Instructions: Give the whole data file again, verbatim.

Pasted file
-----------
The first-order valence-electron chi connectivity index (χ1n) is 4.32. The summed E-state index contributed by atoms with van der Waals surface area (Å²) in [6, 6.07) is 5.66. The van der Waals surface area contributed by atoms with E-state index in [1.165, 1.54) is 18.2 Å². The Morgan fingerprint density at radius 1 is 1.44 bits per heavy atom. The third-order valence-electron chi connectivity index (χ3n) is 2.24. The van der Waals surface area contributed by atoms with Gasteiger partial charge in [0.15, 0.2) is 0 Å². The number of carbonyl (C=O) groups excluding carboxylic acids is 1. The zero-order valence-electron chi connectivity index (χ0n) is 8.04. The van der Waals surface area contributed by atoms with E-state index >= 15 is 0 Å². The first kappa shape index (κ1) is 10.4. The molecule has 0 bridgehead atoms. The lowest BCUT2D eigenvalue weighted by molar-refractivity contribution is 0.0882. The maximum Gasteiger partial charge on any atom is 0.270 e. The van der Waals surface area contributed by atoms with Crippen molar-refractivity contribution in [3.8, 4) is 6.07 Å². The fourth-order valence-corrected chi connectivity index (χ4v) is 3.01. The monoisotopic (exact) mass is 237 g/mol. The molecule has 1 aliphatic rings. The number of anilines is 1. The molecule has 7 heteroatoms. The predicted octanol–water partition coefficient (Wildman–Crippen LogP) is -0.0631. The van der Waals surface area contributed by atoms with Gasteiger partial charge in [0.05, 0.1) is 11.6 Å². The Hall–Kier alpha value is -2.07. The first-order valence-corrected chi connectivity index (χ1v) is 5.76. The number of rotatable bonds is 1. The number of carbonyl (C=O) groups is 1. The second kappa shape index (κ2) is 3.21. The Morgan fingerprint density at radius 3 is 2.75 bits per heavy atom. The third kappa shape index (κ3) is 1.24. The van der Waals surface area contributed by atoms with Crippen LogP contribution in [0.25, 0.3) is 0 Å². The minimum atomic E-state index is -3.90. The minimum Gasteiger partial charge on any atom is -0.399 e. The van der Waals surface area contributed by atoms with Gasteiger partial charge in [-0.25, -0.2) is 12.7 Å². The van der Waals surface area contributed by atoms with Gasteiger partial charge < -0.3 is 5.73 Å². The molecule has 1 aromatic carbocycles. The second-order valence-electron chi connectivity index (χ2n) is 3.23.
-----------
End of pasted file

The first-order valence-electron chi connectivity index (χ1n) is 4.32. The summed E-state index contributed by atoms with van der Waals surface area (Å²) in [6, 6.07) is 5.66. The van der Waals surface area contributed by atoms with E-state index in [1.165, 1.54) is 18.2 Å². The Morgan fingerprint density at radius 1 is 1.44 bits per heavy atom. The third-order valence-electron chi connectivity index (χ3n) is 2.24. The van der Waals surface area contributed by atoms with Gasteiger partial charge in [0.15, 0.2) is 0 Å². The number of carbonyl (C=O) groups excluding carboxylic acids is 1. The zero-order valence-electron chi connectivity index (χ0n) is 8.04. The van der Waals surface area contributed by atoms with E-state index >= 15 is 0 Å². The first kappa shape index (κ1) is 10.4. The molecule has 0 bridgehead atoms. The lowest BCUT2D eigenvalue weighted by molar-refractivity contribution is 0.0882. The maximum Gasteiger partial charge on any atom is 0.270 e. The van der Waals surface area contributed by atoms with Crippen molar-refractivity contribution in [3.8, 4) is 6.07 Å². The fourth-order valence-corrected chi connectivity index (χ4v) is 3.01. The monoisotopic (exact) mass is 237 g/mol. The molecule has 1 aliphatic rings. The number of anilines is 1. The molecule has 7 heteroatoms. The predicted octanol–water partition coefficient (Wildman–Crippen LogP) is -0.0631. The van der Waals surface area contributed by atoms with Gasteiger partial charge in [0.05, 0.1) is 11.6 Å². The Hall–Kier alpha value is -2.07. The first-order valence-corrected chi connectivity index (χ1v) is 5.76. The number of rotatable bonds is 1. The number of carbonyl (C=O) groups is 1. The second kappa shape index (κ2) is 3.21. The Morgan fingerprint density at radius 3 is 2.75 bits per heavy atom. The third kappa shape index (κ3) is 1.24. The van der Waals surface area contributed by atoms with Crippen LogP contribution in [0.25, 0.3) is 0 Å². The minimum atomic E-state index is -3.90. The minimum Gasteiger partial charge on any atom is -0.399 e. The van der Waals surface area contributed by atoms with Gasteiger partial charge in [-0.25, -0.2) is 12.7 Å². The van der Waals surface area contributed by atoms with Gasteiger partial charge < -0.3 is 5.73 Å². The molecule has 1 aromatic carbocycles. The second-order valence-electron chi connectivity index (χ2n) is 3.23.